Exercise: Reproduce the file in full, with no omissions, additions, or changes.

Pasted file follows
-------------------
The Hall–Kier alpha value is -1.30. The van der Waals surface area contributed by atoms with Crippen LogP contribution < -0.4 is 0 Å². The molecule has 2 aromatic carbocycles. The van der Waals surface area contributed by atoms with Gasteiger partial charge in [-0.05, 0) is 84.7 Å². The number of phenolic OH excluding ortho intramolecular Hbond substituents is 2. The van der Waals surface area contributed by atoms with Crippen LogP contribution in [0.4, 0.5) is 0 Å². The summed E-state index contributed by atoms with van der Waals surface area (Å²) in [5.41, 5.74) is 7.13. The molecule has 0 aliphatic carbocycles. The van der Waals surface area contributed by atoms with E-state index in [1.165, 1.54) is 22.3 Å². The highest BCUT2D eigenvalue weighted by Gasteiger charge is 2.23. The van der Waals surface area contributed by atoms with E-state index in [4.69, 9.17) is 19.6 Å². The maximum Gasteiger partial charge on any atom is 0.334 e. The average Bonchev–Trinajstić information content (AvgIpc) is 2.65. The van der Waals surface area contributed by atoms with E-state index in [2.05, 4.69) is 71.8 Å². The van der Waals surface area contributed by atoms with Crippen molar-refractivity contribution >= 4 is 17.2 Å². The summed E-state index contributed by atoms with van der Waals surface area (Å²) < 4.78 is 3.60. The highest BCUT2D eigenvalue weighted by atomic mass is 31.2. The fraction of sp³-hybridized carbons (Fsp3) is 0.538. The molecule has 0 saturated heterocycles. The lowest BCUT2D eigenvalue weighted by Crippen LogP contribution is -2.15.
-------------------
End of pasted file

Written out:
The Hall–Kier alpha value is -1.30. The van der Waals surface area contributed by atoms with Crippen LogP contribution < -0.4 is 0 Å². The molecule has 2 aromatic carbocycles. The van der Waals surface area contributed by atoms with Gasteiger partial charge in [-0.05, 0) is 84.7 Å². The number of phenolic OH excluding ortho intramolecular Hbond substituents is 2. The van der Waals surface area contributed by atoms with Crippen LogP contribution in [0.4, 0.5) is 0 Å². The summed E-state index contributed by atoms with van der Waals surface area (Å²) in [5.41, 5.74) is 7.13. The molecule has 0 aliphatic carbocycles. The van der Waals surface area contributed by atoms with E-state index in [1.165, 1.54) is 22.3 Å². The highest BCUT2D eigenvalue weighted by Gasteiger charge is 2.23. The van der Waals surface area contributed by atoms with E-state index in [4.69, 9.17) is 19.6 Å². The maximum Gasteiger partial charge on any atom is 0.334 e. The average Bonchev–Trinajstić information content (AvgIpc) is 2.65. The van der Waals surface area contributed by atoms with E-state index in [2.05, 4.69) is 71.8 Å². The van der Waals surface area contributed by atoms with Crippen molar-refractivity contribution >= 4 is 17.2 Å². The summed E-state index contributed by atoms with van der Waals surface area (Å²) < 4.78 is 3.60. The highest BCUT2D eigenvalue weighted by atomic mass is 31.2. The fraction of sp³-hybridized carbons (Fsp3) is 0.538. The molecule has 0 saturated heterocycles. The lowest BCUT2D eigenvalue weighted by Crippen LogP contribution is -2.15.